2 years ago

Reading books can reduce prison sentence in Brazil

Photo Courtesy: Globalvoices
Photo Courtesy: Globalvoices

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Brazil has a unique way of reducing the prison term of the inmates. Inmates who read books during their time in prison get their imprisonment time reduced, as per a report by Reuters.

Brazil is one of the most crime-prone places in Latin America. Brazil’s prisons have always been considered as places to be hosting some of the most dangerous people in the world along with many problems such as overcrowding and drug problems. 

Hence, adopting such a law has long been applauded by the country’s civil society.

The law published in Brazilian National Gazette in 2012 states,

"Inmates in four federal prisons holding some of Brazil's most notorious criminals will be able to read up to 12 works of literature, philosophy, science or classics to trim a maximum 48 days off their sentence each year."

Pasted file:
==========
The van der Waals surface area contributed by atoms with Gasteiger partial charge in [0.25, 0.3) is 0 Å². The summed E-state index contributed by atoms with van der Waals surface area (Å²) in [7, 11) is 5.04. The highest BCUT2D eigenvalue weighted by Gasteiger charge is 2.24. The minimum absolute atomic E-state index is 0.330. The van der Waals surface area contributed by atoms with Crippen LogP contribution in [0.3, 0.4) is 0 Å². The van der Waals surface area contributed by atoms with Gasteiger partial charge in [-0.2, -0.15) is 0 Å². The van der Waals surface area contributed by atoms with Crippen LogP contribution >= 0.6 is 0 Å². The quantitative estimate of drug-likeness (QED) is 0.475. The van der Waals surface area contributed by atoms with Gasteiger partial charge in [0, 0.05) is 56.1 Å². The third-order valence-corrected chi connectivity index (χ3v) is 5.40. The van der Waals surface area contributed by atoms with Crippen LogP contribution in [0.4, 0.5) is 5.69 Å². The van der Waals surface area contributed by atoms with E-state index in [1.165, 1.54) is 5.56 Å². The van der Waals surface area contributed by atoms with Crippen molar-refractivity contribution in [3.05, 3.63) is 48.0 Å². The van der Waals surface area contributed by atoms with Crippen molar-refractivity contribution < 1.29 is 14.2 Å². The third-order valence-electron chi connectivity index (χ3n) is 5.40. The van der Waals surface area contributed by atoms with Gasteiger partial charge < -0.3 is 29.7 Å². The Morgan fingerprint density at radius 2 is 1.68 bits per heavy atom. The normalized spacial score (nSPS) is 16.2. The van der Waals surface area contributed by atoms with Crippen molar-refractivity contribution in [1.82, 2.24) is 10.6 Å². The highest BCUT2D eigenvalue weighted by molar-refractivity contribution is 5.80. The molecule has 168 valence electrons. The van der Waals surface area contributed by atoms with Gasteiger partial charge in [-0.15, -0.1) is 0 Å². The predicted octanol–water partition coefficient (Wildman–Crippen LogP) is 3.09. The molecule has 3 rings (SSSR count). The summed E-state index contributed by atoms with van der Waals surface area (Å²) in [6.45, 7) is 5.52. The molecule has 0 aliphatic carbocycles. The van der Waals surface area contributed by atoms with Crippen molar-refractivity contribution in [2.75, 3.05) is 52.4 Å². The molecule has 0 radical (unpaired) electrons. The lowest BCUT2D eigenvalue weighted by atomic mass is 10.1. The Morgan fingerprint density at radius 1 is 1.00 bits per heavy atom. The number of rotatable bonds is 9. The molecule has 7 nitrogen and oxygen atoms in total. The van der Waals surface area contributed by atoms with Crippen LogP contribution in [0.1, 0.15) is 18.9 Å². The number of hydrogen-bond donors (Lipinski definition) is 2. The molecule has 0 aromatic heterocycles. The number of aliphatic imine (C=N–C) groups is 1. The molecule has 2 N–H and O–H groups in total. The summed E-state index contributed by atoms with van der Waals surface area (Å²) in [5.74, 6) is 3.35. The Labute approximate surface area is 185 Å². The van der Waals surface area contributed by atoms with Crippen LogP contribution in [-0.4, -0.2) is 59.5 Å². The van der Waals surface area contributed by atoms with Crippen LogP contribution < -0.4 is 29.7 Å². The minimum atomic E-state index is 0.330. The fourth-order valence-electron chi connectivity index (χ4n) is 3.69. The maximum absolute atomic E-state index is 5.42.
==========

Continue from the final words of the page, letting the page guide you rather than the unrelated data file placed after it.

The authorities also test them as they have to write essays on their reading materials where the authorities judge the correct use of language and grammar. 

In Brazil, most of the inmates generally come from very impoverished backgrounds with a shallow literacy level. 

This step undertaken by the government has supposedly improved the situation a bit as many inmates are getting access to education, which might turn them away from crime in the future. 

The reading program is also heavily vetted by the authorities so that books that might negatively impact can not enter the reading list. Classics, both written in Brazil and abroad, is the genre that is represented the most among the prescribed books. Books that contain violent content are prohibited.

The law also makes sure the inmates cannot binge read their way out of the prison as one inmate is given a maximum of 12 books in one year. 

Apart from Brazil, similar arrangements are also made for prisoners in Finland, where they can complete their graduation in prison. However, unlike Brazil, this does not affect the prison time of Finnish inmates. 

Although statistics are not available on how these inmates have fared after getting out of their prison life, Brazil has been an exemplary country in this regard.

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